Many leaders find that they spend more time and energy dealing with negative employees than actually managing their departments. You know, the employees who seem to wait for you to come in so that they can complain to you. Nothing is ever good enough for them, and they find opportunities to complain to their co-workers and influence them to become negative complainers too.
Negative employees are a huge challenge for leaders.
According to Tandem HR, negative employees:
- Find flaws in every suggested solution
- Point out negative characteristics
- Believe they are indispensable
- Most likely are highly productive employees
Even though they may be productive and perhaps clinically competent, they have a negative impact on overall morale and team relationships and therefore, need to be addressed.
The good news is, there are some practical strategies you can adopt to address these negative employees.
Practical Solution #1: Name the Behavior
The first and easiest strategy to use when confronting a negative employee is to just name it. It’s the same strategy I talk about using when addressing any kind of disruptive behaviors. Negativity is no different. Here are some ways you can name it:
“Our intent is to promote a positive work environment and what I hear is a lot of negativity in your conversations.”
“I can hear you complaining and I’m sure patients and their families can hear you, too.”
“What you said sounds very negative.”
“Our breakroom needs to be a place of peace-not a place for complaining and negativity.”
“I’m not sure you realize this, but you come across as very negative.”
Click here to get access to 31 more scripts!
Practical Solution #2: Set Boundaries
How often have you found yourself giving your precious time to someone who’s only goal is to complain about someone or something to you? Meanwhile, you have more pressing concerns like, oh I don’t know…making sure your patients are taken care of!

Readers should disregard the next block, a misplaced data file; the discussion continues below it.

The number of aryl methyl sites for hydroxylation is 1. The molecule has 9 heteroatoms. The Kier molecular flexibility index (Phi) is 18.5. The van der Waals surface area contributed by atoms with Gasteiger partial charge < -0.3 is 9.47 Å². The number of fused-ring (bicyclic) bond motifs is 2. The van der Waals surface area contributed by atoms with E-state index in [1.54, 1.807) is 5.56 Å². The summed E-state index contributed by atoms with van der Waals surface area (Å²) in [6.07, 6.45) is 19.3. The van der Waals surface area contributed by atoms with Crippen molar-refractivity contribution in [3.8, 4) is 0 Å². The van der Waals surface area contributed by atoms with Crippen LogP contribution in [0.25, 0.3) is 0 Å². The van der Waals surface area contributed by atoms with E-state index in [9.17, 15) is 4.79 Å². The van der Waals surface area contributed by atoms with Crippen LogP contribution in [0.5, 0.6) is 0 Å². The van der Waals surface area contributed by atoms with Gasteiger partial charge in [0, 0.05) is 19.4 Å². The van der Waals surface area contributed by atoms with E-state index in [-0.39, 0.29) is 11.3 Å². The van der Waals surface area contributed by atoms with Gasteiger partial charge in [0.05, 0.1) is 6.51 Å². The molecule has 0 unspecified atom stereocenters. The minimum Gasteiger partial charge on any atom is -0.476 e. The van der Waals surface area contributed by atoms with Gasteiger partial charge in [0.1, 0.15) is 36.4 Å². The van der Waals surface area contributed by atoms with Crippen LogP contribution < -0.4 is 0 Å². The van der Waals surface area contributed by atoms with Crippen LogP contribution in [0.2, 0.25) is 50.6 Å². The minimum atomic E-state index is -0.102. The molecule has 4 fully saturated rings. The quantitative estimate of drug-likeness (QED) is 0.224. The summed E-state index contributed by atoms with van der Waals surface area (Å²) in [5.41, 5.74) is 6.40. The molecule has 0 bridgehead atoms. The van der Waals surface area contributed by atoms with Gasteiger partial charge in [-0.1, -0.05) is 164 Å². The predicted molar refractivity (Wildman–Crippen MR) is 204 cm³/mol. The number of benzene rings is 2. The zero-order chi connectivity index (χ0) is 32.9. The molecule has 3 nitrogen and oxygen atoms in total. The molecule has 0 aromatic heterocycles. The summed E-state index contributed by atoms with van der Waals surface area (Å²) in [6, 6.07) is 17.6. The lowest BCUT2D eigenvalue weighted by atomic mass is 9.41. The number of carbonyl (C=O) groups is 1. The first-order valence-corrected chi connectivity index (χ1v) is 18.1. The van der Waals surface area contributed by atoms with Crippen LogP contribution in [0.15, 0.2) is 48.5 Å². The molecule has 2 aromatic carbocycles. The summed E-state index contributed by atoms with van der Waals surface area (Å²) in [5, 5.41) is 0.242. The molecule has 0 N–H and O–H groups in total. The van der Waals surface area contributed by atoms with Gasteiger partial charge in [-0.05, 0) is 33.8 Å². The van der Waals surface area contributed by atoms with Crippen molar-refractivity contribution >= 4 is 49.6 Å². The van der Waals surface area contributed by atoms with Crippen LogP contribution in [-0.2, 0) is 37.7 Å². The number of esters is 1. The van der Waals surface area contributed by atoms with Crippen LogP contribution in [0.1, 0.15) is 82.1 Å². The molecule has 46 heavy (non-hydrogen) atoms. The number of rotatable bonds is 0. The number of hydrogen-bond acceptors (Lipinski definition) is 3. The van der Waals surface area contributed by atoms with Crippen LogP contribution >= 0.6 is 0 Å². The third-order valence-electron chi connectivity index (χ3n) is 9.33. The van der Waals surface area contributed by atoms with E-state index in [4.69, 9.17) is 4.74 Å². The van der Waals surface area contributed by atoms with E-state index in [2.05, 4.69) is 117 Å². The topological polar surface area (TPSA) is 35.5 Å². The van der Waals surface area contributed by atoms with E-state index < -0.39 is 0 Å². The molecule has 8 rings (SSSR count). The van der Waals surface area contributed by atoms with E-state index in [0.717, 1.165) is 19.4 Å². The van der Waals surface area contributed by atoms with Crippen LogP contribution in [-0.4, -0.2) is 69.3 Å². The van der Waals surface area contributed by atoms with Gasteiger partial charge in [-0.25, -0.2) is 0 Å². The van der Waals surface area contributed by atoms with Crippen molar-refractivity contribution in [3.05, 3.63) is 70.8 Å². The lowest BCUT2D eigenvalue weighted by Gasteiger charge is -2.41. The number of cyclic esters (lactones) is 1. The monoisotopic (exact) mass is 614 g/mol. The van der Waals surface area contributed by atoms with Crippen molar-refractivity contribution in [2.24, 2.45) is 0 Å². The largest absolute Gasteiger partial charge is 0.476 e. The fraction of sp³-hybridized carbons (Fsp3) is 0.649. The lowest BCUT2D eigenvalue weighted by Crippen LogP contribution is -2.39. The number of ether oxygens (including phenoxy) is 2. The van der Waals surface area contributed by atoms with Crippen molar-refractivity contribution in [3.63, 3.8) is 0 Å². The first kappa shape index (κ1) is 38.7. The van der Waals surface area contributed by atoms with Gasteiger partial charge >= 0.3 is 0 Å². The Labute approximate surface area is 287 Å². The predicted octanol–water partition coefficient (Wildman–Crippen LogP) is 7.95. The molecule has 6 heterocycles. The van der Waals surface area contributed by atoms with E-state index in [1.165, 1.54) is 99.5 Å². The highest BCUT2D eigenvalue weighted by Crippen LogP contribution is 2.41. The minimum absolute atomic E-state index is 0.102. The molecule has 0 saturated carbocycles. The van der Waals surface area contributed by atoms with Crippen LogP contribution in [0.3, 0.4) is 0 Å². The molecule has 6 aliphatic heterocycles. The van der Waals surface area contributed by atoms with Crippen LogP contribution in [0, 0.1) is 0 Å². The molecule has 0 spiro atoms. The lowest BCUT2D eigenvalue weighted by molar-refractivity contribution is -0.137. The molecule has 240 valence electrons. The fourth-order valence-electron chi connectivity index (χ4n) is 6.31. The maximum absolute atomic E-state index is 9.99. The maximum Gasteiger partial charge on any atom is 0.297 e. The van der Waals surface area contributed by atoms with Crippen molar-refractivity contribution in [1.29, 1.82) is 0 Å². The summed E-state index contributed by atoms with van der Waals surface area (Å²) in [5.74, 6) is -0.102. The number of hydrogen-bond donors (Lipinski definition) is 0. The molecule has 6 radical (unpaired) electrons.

Leaders need to learn how to set boundaries with negative employees. Here are a few tips:
Set boundaries first, before they begin complaining, using these scripts:
“I have 2 minutes to listen to your complaints and then I have work to do.”
“I am willing to listen to your complaint as long as you are willing to first start with something positive.”
“Before I listen to your complaint, tell me one good thing that happened…”
“I’m willing to give you the attention you want after I’m finished .”
Saying you “are willing” is important because it conveys that you have a choice in who or what to give your attention to.
Practical Solution #3: Role Model Positivity
Pay attention to how you start your day.
Employees watch their leaders as they come into work. If you come in and you’re “gloom and doom”, that influences their day. Pause and take a deep breath before you cross the threshold of your workspace and focus on being positive the second you walk in.
Put your curiosity hat on.
When someone complains say, “Hmm…I don’t see it that way at all. I’m wondering why you do.” Most of the time they will expect you to argue with them, but by saying this it opens the door to a conversation and helps them see that there’s a different perspective.
Extend kindness, grace, patience, and forgiveness.
No matter what, extend kindness, grace, patience, and forgiveness to negative employees because it’s not easy out there, especially now. Healthcare professionals have been dealing with so much for so long. We all need to extend the same compassion to each other as we do to our patients.
My favorite script I’ve given leaders to say to their employees who are acting out is, “Look-you can be angry, frustrated, stressed out, burned out. You just can’t be cruel. Not here. Not today. Can I count on you to be at your very best today?”
These strategies only work for those employees that do a good job but are just negative. However, there are some people that go beyond just being negative-they’re destructive.
When does negativity cross the line into destructive behavior?
- Poor performance
- Constantly making mistakes
- Exhibits aggressive behavior- yelling, cursing, losing their temper-especially in front of patients
- Falsifying records
- Uses any form of physical violence
This is a completely different situation and requires disciplinary action. These are all signs of a character flaw, and they need to be therapeutically extracted. These are not people you can train. So just be mindful of these red flags.
Negativity is a huge issue effecting the workplace. It wreaks havoc on morale and when subjected to it every day, can turn even the most positive of people to despair. It is our responsibility, as leaders, to address the negativity to create a positive, professional, and healthy work culture. Don’t forget to start with yourself!